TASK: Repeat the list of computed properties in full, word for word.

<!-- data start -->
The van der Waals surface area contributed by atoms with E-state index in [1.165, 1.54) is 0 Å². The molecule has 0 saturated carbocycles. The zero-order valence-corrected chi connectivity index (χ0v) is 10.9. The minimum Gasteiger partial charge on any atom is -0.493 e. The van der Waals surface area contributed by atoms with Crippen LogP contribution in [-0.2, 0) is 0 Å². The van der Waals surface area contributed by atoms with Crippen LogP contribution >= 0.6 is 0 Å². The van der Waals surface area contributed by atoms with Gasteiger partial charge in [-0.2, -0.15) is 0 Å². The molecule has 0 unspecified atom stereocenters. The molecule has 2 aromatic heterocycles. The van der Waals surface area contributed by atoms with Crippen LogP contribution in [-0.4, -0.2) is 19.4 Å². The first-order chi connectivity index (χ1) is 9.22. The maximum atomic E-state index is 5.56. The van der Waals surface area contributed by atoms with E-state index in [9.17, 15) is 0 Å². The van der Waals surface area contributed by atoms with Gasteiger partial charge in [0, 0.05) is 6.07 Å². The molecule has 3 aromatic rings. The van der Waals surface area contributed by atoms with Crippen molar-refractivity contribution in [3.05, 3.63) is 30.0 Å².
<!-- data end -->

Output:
The van der Waals surface area contributed by atoms with E-state index in [1.165, 1.54) is 0 Å². The molecule has 0 saturated carbocycles. The zero-order valence-corrected chi connectivity index (χ0v) is 10.9. The minimum Gasteiger partial charge on any atom is -0.493 e. The van der Waals surface area contributed by atoms with Crippen LogP contribution in [-0.2, 0) is 0 Å². The van der Waals surface area contributed by atoms with Crippen LogP contribution >= 0.6 is 0 Å². The van der Waals surface area contributed by atoms with Gasteiger partial charge in [-0.2, -0.15) is 0 Å². The molecule has 0 unspecified atom stereocenters. The molecule has 2 aromatic heterocycles. The van der Waals surface area contributed by atoms with Crippen LogP contribution in [-0.4, -0.2) is 19.4 Å². The first-order chi connectivity index (χ1) is 9.22. The maximum atomic E-state index is 5.56. The van der Waals surface area contributed by atoms with E-state index in [9.17, 15) is 0 Å². The van der Waals surface area contributed by atoms with Gasteiger partial charge in [0, 0.05) is 6.07 Å². The molecule has 3 aromatic rings. The van der Waals surface area contributed by atoms with Crippen molar-refractivity contribution in [3.05, 3.63) is 30.0 Å².